Assortativity was rst introduced by Newman and has been extensively studied and applied to many real world networked systems since then. Assortativity is a graph metric and describes the tendency of high degree nodes to be directly connected to high degree nodes and low degree nodes to low degree nodes. It can be interpreted as a first order measure of the connection between nodes, i.e.the first autocorrelation of the degree-degree vector. Even though assortativity has been used so extensively, to the author's knowledge, no attempt has been made to extend it theoretically. Indeed, Newman assortativity is about "being adjacent", but even though two nodes may not by connected through an edge, they could have possibly a strong level of connectivity through a large number of walks and paths between them. This is the scope of our paper. We introduce, for undirected and unweighted networks, higher order assortativity by extending the Newman index based on a suitable choice of the matrix driving the connections. Higher order assortativity be dened for paths, shortest paths and random walks of a given length. The Newman assortativity is a particular case of each of these measures when the matrix is the adjacency matrix, or, in other words, the autocorrelation is of order 1. Our higher order assortativity indices help discriminating networks having the same Newman index and may reveal new topological network features. An application to airline network (Italy and US) and to Enron email network, as well as examples and simulations, are discussed.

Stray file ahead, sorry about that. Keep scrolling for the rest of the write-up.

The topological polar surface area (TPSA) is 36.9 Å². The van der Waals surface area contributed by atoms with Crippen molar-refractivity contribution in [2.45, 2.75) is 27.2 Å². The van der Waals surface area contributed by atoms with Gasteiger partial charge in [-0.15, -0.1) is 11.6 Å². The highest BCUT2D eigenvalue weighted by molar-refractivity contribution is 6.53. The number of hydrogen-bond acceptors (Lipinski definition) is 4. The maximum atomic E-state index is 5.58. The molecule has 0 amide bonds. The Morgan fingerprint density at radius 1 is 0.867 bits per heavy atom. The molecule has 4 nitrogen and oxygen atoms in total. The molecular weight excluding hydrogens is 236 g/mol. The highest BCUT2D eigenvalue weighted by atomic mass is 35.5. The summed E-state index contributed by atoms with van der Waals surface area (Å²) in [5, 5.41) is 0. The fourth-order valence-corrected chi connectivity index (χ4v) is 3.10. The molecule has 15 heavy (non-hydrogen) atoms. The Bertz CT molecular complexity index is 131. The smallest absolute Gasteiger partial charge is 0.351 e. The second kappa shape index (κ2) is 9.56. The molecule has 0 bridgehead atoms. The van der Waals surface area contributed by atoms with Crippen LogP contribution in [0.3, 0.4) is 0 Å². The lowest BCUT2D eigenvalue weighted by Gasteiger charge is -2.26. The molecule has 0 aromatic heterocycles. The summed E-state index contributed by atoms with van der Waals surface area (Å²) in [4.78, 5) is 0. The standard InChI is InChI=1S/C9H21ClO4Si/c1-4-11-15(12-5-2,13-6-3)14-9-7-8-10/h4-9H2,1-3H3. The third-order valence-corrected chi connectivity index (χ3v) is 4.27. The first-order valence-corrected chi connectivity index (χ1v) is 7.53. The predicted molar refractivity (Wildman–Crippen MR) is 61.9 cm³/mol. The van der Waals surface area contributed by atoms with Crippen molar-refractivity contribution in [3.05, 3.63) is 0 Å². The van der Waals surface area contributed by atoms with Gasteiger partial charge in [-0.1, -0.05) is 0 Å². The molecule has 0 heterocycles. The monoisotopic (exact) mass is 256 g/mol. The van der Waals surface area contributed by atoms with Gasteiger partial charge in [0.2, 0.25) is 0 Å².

- degree correlation
- random walks